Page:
Should Tech Bloggers Form a Dream Team to Destroy CNET?

Posted on March 20, 2008

CNETMichael Arrington at TechCrunch has an interesting post that says more blogs are raising capital. Arrington writes that because of this capital it may be changing the politics of linking in the blogosphere.
And now that the big guys in the Gang are being injected with capital, hiring tens of employees and expanding their businesses, they suddenly have a lot more to lose. Linking is never done just because. Rather, links are your political capital that must be expended appropriately. Don't link at the right time and in two weeks when you're pushing your own headline, you'll wish you had. When you stop seeing other blogs as people you admire and want to discuss things with, and start to see them as your competitor, your brain shifts and you stop linking the way you had previously.
Michael Arrington's talk of the "Gang" brings back memories of the old A-list linking discussions. Does Venture Capital make a blog think more about where it links? Possibly. VC money can mean there are people looking over your shoulder wanting you to reach those traffic goals you promised them to get their investment. VC money can run out and not be replinished. These blogs might link more often to higher trafficked blogs where a return link might pack a bigger whallop. They may also want to avoid linking to their competition.

Arrington also says he would like to create the Dream Team (think 92 Olympic games) of tech bloggers to take out CNET.
What I'd like to see, and even be a part of, is the blogger equivalent to the 1992 U.S. Mens Basketball Dream Team. That team could take CNET apart in a year, hire the best of the survivors there, and then move on to bigger prey.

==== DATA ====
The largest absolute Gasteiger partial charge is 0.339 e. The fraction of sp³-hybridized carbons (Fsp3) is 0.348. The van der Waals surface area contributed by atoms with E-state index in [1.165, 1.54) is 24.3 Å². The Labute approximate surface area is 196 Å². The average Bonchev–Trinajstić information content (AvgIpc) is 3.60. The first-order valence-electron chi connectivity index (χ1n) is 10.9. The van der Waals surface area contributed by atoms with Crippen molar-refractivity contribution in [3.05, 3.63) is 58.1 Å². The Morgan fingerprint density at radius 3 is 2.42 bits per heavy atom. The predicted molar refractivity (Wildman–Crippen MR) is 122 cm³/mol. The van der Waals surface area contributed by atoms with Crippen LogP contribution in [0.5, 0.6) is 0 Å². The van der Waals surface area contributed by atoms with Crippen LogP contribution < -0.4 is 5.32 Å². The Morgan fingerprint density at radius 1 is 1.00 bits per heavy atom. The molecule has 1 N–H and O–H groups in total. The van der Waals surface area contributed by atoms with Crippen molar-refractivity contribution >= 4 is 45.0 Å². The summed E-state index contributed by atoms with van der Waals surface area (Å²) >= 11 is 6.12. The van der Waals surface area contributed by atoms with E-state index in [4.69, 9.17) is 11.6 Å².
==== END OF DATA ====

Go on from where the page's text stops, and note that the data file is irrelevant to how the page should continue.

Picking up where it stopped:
Just the thought of being a part of something like that has held us back from raising any outside capital at all. I believe we have the beginning of a team that can play a role in this new Dream Team.

So think twice before taking that venture money, guys. You may be shutting more doors of opportunity than you realize.
Is CNET really an ambitious enough goal for a tech blogging Dream Team? Slicon Alley Insider is happy to help TechCrunch kill CNET although they "would secretly hope that we could find more interesting things to do." Chartreuse writes, "The idea of blogger super heroes getting together to fight CNET just struck me as bizarre."

If you had a Dream Team sized squad of technology bloggers who would be on it? Hardly anyone would agree with the answer to that question. Everyone has different ideas of who their favorite tech bloggers are. The same linking politics Michael Arrington describes in his post would have many other tech bloggers immediately aligning against this Dream Team. The blogosphere allows for leading blogs but it frowns on the idea of a single blog (in this case the Dream Team blog) getting the bulk of all the web traffic. There is already a Dream Team of sorts for technology blogs anyway and that is TechMeme, a website that makes it easy to quickly find what some of the top tech bloggers have to say. Meanwhile, CNET appears to have survived the blogosphere assualt. CNET partially assimilated itself into the blogosphere several years ago by launching blogs of their own.

Kara Swisher at BoomTown reports that TechCrunch is considering "raising as much as $15 million, giving it a $35 million valuation." TechCrunch will probably need the money to compete with all the other technology blogs raising money.